Rubber Advances as U.S. Housing, Weak Yen Boost Demand Outlook

Rubber climbed, paring a third monthly drop, on speculation that an improving housing market in the U.S. and a weakening Japanese currency will increase demand for the commodity used in tires.

Rubber for delivery in October rose as much as 2.1 percent to 262.5 yen a kilogram ($2,677 a metric ton) on the Tokyo Commodity Exchange, before trading at 260.6 yen at 11:07 a.m. local time. Futures are set for a 4.9 percent decline this month.

Asian stocks surged, sending the regional benchmark index to its highest level since 2008, after U.S. home sales climbed and amid speculation that central banks around the world will keep stimulating growth. The yen fell against a majority of its most-traded counterparts as the rally in equities boosted demand for higher-yielding assets.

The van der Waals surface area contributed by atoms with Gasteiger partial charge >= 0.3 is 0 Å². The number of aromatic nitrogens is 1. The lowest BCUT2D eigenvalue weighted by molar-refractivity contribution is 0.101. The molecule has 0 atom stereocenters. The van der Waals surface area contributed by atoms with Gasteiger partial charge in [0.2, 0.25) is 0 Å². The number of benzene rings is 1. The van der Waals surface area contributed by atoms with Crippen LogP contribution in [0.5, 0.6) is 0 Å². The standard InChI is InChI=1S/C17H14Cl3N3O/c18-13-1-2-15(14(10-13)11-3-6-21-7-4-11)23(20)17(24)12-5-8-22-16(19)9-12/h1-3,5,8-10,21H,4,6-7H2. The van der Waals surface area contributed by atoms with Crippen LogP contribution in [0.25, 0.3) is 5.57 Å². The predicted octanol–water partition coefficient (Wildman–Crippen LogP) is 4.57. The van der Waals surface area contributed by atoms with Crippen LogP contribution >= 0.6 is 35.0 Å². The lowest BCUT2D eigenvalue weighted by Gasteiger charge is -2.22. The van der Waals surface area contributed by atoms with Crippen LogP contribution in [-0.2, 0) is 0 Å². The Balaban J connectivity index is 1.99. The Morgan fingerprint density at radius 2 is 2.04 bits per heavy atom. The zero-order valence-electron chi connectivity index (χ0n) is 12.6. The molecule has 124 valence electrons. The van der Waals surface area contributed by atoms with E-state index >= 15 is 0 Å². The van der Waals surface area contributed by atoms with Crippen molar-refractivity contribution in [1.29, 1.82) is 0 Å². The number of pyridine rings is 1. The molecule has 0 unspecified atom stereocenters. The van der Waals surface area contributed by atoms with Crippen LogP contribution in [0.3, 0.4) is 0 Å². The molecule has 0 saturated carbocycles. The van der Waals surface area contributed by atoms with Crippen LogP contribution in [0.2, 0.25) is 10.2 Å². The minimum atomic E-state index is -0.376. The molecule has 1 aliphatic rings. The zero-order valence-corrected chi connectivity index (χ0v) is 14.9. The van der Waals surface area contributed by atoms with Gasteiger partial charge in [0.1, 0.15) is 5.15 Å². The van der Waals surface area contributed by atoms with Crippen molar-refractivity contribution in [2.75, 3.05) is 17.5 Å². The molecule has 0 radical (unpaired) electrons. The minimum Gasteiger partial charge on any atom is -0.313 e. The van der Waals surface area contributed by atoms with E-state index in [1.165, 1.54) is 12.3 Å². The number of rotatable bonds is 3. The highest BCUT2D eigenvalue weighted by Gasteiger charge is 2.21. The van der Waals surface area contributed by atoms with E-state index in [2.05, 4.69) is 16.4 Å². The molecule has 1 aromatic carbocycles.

“The U.S. economic data was supportive,” said Naohiro Niimura, a partner at research company Market Risk Advisory Co. in Tokyo.

The index of pending home sales increased 1.5 percent after a revised 1 percent decline the prior month, figures from the National Association of Realtors showed yesterday in Washington. The MSCI Asia Pacific Index climbed 8.6 percent this year through yesterday amid optimism Japan will deploy more measures to beat deflation and that policy makers in the U.S. and China remain on standby to support growth.

Thai rubber free-on-board gained for a sixth day yesterday, rising 1.2 percent to 84.55 baht ($2.89) a kilogram, according to Rubber Research Institute of Thailand.

To contact the reporter on this story: Supunnabul Suwannakij in Bangkok at

To contact the editor responsible for this story: James Poole at

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